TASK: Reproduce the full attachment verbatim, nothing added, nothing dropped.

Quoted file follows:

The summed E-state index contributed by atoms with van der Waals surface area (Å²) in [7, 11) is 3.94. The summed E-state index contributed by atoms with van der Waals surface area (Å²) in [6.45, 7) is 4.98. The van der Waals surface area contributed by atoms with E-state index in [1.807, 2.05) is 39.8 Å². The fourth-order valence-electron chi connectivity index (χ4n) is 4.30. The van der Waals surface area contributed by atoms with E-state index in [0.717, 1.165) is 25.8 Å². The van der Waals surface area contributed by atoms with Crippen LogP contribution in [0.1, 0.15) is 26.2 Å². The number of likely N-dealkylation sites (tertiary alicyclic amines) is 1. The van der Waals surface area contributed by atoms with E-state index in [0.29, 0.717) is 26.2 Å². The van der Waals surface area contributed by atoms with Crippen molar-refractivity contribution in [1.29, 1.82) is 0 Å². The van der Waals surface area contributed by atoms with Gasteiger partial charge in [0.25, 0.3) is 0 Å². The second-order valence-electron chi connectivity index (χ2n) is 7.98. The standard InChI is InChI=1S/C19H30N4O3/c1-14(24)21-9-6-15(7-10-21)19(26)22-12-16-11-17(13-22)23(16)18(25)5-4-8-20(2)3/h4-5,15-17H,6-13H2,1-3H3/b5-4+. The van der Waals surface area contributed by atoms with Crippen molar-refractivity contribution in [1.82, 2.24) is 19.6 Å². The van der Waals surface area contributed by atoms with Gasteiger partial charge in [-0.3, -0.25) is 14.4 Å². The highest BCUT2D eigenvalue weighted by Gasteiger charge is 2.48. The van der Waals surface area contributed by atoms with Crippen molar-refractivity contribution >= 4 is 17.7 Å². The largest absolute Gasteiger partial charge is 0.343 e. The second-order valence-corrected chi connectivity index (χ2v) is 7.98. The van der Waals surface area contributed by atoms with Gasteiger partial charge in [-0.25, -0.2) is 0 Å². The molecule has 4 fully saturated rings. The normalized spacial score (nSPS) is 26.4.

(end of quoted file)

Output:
The summed E-state index contributed by atoms with van der Waals surface area (Å²) in [7, 11) is 3.94. The summed E-state index contributed by atoms with van der Waals surface area (Å²) in [6.45, 7) is 4.98. The van der Waals surface area contributed by atoms with E-state index in [1.807, 2.05) is 39.8 Å². The fourth-order valence-electron chi connectivity index (χ4n) is 4.30. The van der Waals surface area contributed by atoms with E-state index in [0.717, 1.165) is 25.8 Å². The van der Waals surface area contributed by atoms with Crippen LogP contribution in [0.1, 0.15) is 26.2 Å². The number of likely N-dealkylation sites (tertiary alicyclic amines) is 1. The van der Waals surface area contributed by atoms with E-state index in [0.29, 0.717) is 26.2 Å². The van der Waals surface area contributed by atoms with Crippen molar-refractivity contribution in [1.29, 1.82) is 0 Å². The van der Waals surface area contributed by atoms with Gasteiger partial charge in [0.25, 0.3) is 0 Å². The second-order valence-electron chi connectivity index (χ2n) is 7.98. The standard InChI is InChI=1S/C19H30N4O3/c1-14(24)21-9-6-15(7-10-21)19(26)22-12-16-11-17(13-22)23(16)18(25)5-4-8-20(2)3/h4-5,15-17H,6-13H2,1-3H3/b5-4+. The van der Waals surface area contributed by atoms with Crippen molar-refractivity contribution in [1.82, 2.24) is 19.6 Å². The van der Waals surface area contributed by atoms with Gasteiger partial charge in [-0.3, -0.25) is 14.4 Å². The highest BCUT2D eigenvalue weighted by Gasteiger charge is 2.48. The van der Waals surface area contributed by atoms with Crippen molar-refractivity contribution >= 4 is 17.7 Å². The largest absolute Gasteiger partial charge is 0.343 e. The second-order valence-corrected chi connectivity index (χ2v) is 7.98. The van der Waals surface area contributed by atoms with Gasteiger partial charge in [-0.25, -0.2) is 0 Å². The molecule has 4 fully saturated rings. The normalized spacial score (nSPS) is 26.4.